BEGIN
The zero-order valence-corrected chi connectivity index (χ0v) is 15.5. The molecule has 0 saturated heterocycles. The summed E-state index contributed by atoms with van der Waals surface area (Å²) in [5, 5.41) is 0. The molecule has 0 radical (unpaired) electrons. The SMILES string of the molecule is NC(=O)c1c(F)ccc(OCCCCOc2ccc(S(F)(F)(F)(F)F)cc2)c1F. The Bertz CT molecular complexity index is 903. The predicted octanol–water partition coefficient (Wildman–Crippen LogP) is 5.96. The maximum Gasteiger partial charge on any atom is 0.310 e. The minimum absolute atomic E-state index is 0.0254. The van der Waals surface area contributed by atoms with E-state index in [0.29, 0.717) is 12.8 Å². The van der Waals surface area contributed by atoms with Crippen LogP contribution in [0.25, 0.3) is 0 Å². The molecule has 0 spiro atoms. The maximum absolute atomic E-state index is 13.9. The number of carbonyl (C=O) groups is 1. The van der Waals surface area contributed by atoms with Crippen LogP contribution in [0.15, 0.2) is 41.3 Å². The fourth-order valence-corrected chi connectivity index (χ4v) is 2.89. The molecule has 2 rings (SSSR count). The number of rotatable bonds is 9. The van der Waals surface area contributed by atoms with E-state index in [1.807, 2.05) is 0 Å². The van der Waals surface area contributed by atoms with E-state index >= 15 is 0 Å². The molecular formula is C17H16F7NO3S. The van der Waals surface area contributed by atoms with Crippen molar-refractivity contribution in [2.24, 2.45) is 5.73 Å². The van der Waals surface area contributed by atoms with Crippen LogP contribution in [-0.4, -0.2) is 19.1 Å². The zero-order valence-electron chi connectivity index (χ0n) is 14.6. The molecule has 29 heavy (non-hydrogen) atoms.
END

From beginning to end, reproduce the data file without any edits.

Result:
The zero-order valence-corrected chi connectivity index (χ0v) is 15.5. The molecule has 0 saturated heterocycles. The summed E-state index contributed by atoms with van der Waals surface area (Å²) in [5, 5.41) is 0. The molecule has 0 radical (unpaired) electrons. The SMILES string of the molecule is NC(=O)c1c(F)ccc(OCCCCOc2ccc(S(F)(F)(F)(F)F)cc2)c1F. The Bertz CT molecular complexity index is 903. The predicted octanol–water partition coefficient (Wildman–Crippen LogP) is 5.96. The maximum Gasteiger partial charge on any atom is 0.310 e. The minimum absolute atomic E-state index is 0.0254. The van der Waals surface area contributed by atoms with E-state index in [0.29, 0.717) is 12.8 Å². The van der Waals surface area contributed by atoms with Crippen LogP contribution in [0.25, 0.3) is 0 Å². The molecule has 0 spiro atoms. The maximum absolute atomic E-state index is 13.9. The number of carbonyl (C=O) groups is 1. The van der Waals surface area contributed by atoms with Crippen LogP contribution in [0.15, 0.2) is 41.3 Å². The fourth-order valence-corrected chi connectivity index (χ4v) is 2.89. The molecule has 2 rings (SSSR count). The number of rotatable bonds is 9. The van der Waals surface area contributed by atoms with E-state index in [1.807, 2.05) is 0 Å². The van der Waals surface area contributed by atoms with E-state index >= 15 is 0 Å². The molecular formula is C17H16F7NO3S. The van der Waals surface area contributed by atoms with Crippen molar-refractivity contribution in [2.24, 2.45) is 5.73 Å². The van der Waals surface area contributed by atoms with Crippen LogP contribution in [-0.4, -0.2) is 19.1 Å². The zero-order valence-electron chi connectivity index (χ0n) is 14.6. The molecule has 29 heavy (non-hydrogen) atoms.